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The risks of peer to peer lending

09 January 2020. Published by Ben Goodier, Partner and Katharine Cusack, Partner

Insurers are on the watch for a potential increase in claims arising in 2020 from peer to peer lending.

The difficulties in accessing finance since the economic crisis, and the reduced number of lenders willing to make loans at a high loan to value ratio has led, in recent years, to a rise in peer to peer lending. This involves a particular class of lender providing access to finance for borrowers without the requirement for them to go to the bank. Significantly, many of these peer to peer loans are at the "subprime" end of the market. Unsurprisingly, this has led to a concern amongst surveyors and their professional indemnity insurers that their valuation reports and surveys could be relied on by multiple investors in the particular lending scheme, with whom the surveyor has had little or no contact, thereby leading to multiple claims arising from one report.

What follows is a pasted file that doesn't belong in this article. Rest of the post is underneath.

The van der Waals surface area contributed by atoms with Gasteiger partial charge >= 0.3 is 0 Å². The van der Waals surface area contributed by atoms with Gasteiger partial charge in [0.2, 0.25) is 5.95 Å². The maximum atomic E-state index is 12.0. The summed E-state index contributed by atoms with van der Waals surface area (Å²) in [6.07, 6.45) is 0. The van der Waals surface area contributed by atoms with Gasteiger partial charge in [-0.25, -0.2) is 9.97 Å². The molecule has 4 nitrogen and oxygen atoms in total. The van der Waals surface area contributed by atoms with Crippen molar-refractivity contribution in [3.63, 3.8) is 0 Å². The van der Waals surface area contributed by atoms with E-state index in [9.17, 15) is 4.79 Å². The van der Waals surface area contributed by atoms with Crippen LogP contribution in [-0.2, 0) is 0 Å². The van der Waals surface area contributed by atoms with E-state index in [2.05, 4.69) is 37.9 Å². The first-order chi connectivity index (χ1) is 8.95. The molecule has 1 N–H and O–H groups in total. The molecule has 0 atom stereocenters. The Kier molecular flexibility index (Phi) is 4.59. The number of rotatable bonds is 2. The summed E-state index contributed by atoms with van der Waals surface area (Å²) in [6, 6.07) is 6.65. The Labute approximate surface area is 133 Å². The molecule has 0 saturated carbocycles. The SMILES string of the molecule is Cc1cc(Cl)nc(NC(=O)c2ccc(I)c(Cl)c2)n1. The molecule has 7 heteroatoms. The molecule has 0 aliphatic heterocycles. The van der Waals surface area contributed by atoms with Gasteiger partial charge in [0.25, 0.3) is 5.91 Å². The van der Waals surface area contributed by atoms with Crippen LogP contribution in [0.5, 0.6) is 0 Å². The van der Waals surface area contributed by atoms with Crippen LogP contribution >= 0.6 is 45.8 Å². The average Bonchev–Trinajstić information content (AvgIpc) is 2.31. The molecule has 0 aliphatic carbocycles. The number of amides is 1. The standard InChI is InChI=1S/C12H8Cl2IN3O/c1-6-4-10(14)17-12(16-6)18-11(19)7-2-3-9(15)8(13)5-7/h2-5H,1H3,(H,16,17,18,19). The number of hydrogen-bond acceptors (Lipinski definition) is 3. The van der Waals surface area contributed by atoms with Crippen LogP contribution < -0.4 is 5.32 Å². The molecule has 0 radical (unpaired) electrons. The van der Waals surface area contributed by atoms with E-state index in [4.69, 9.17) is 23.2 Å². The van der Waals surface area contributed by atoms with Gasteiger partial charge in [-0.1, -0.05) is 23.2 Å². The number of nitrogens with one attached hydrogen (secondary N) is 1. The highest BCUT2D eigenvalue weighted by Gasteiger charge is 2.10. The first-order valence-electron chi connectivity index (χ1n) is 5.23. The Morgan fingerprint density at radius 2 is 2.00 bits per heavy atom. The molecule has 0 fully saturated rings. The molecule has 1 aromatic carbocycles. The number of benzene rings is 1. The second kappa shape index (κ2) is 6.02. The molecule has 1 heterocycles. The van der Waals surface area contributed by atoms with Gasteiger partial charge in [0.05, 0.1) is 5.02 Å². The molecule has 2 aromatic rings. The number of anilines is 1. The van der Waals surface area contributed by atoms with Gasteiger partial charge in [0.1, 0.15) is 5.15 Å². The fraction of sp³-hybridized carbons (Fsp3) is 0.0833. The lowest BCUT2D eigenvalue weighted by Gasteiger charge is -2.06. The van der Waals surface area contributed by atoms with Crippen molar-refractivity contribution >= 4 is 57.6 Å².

As always, surveyors should keep the scope of any standard reliance clause used in their reports under close review and as limited as possible. 

Although prudent for insurers to keep an eye on any such development, were multiple claims to be brought against a surveyor arising out of just one report, we anticipate that the Courts would apply the doctrine of reflective loss, to prevent the surveyors facing the risk of liability to multiple parties, adopting the same approach as the Court of Appeal did in the case of Titan v Colliers, in connection with securitised lending.